Kenneth Patchen - 1946
A work of extraordinary imaginative invention, it might be described as “novelistic fantasy”—a pioneering new direction in fiction which created its own protean form as it was written. Patchen mingled narrative with dream visions, surrealism with satire, poetry with statements of principle, and explored the then almost uncharted territory of visual word structures twenty years before “Concrete Poetry” became a popular international movement.Sleepers Awake is a rallying cry to young and old, as Patchen advances his long struggle against inhumanity, oppression, war and hypocrisy. Now brutal, now lyrical, he gives us life and the world as we must take these if they are to have full meaning; the horror and the beauty, the joy and the suffering together.
Red Star Over Russia: A Visual History of the Soviet Union from the Revolution to the Death of Stalin
David King - 2009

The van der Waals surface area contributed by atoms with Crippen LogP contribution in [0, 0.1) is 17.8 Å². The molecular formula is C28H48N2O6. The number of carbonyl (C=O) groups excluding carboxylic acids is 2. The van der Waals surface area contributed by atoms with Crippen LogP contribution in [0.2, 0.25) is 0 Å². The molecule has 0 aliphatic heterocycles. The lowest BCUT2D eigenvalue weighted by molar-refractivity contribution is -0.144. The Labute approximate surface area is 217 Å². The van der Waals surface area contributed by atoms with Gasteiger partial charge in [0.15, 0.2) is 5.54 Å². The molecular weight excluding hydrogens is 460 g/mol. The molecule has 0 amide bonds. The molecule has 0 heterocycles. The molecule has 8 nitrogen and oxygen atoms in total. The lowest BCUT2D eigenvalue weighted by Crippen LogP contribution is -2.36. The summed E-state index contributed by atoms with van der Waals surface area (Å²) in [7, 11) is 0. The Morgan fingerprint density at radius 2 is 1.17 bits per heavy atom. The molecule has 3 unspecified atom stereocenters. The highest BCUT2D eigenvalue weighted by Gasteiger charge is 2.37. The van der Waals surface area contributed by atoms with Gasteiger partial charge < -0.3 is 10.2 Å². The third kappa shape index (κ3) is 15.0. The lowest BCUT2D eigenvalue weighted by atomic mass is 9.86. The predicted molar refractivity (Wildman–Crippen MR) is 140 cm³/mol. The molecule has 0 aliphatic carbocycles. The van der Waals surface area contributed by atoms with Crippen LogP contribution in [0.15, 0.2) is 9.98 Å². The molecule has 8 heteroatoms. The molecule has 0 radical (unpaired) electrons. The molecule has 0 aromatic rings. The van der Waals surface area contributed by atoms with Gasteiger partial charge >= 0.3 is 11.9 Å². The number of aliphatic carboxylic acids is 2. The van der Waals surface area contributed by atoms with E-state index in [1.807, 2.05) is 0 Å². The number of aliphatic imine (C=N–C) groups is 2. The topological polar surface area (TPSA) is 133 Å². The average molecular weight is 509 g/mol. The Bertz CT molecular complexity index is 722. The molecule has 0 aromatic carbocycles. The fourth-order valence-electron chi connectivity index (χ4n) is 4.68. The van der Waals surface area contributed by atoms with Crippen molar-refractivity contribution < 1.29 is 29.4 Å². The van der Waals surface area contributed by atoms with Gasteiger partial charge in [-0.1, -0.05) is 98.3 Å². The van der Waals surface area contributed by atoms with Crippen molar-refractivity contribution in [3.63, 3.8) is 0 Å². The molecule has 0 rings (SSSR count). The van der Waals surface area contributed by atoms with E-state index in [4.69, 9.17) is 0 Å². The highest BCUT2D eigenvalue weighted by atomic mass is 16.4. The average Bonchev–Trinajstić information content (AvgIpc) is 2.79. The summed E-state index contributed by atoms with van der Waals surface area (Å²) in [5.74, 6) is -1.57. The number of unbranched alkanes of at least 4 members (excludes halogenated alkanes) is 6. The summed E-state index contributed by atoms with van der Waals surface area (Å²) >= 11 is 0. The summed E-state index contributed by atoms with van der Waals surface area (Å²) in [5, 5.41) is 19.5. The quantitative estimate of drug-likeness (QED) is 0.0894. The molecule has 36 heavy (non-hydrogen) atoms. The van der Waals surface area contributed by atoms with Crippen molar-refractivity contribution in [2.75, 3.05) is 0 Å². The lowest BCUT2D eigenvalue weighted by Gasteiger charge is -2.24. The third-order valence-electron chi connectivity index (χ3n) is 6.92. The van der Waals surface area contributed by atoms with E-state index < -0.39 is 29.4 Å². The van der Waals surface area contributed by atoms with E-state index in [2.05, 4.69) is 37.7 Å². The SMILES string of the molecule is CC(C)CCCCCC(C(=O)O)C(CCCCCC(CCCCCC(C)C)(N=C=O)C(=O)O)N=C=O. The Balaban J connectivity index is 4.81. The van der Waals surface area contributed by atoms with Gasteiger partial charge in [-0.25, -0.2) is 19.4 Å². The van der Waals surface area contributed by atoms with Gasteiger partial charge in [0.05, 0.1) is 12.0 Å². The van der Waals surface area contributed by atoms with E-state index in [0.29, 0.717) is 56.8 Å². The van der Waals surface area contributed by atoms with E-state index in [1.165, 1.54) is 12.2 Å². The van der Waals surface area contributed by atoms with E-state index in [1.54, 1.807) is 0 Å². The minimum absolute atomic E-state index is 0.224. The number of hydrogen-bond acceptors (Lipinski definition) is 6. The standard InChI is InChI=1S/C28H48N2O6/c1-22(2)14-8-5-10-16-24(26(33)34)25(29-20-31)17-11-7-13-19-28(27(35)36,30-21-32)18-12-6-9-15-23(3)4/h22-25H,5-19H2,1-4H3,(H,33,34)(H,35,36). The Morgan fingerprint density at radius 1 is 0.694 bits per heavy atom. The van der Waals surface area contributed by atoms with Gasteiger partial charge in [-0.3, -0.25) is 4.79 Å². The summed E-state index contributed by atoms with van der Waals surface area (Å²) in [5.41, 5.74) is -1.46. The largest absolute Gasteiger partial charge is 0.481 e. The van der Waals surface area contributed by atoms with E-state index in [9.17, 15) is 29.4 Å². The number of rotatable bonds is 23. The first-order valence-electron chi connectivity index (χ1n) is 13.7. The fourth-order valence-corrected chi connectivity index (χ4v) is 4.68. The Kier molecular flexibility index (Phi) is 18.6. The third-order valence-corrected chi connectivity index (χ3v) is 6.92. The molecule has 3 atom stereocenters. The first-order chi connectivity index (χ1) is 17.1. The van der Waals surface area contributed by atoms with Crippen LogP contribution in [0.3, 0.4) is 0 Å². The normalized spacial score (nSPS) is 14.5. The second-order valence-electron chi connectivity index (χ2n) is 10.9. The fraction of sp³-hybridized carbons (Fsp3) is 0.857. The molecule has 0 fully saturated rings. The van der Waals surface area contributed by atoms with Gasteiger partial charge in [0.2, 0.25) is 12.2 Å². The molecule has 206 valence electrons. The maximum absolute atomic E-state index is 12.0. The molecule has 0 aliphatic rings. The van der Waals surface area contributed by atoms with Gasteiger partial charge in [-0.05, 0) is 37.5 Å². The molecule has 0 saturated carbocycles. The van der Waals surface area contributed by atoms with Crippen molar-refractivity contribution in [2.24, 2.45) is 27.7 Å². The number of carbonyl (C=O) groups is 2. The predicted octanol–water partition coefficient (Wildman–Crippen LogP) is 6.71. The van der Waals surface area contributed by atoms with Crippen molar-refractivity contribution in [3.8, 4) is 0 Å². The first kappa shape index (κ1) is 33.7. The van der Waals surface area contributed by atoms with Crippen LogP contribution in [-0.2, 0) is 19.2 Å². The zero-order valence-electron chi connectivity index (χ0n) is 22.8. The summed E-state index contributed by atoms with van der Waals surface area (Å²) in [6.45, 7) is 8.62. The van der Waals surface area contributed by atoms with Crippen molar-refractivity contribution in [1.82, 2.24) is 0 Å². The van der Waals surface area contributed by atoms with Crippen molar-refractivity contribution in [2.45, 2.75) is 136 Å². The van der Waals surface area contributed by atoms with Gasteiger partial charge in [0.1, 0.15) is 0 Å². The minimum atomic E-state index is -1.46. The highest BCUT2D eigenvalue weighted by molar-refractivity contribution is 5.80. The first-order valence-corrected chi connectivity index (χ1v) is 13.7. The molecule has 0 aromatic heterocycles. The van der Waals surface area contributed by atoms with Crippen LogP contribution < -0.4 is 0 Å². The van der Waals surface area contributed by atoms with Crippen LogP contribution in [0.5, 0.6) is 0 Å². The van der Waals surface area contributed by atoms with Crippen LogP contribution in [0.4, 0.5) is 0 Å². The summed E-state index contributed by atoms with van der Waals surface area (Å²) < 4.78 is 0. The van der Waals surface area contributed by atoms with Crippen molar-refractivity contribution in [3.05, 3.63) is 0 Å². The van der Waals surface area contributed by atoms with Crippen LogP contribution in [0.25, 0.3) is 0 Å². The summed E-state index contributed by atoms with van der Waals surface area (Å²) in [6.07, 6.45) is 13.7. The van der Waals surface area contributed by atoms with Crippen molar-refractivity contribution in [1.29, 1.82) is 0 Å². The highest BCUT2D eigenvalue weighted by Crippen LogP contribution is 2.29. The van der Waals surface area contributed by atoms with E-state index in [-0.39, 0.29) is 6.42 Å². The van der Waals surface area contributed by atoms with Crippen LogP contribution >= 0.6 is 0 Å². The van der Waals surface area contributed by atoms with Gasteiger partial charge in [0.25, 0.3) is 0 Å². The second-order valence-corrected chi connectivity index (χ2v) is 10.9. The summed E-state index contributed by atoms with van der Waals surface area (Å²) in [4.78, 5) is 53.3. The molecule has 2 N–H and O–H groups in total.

The book's urgent, cinema verite style plunges the reader into the shattering events that brought hope, chaos, heroism, and horror to the citizens of the world's first workers' state.The Russian Revolution produced some of the most important advances in the fields of art, photography, and graphic design in the 20th century. More than 550 of these widely influential materials are reproduced here to the highest quality, accompanied by author David King's accessible text. Zooming in from the epic to the particular, King rescues from obscurity many lost heroes and villains through the work of the most brilliant Soviet artists, many of them anonymous or long forgotten.
Mondo Macabro: Weird and Wonderful Cinema Around the World
Pete Tombs - 1998
Fully illustrated, this book includes an Indian song-and-dance version of Dracula; Turkish version of Star Trek and Superman; China's "hopping vampire" films, and much more.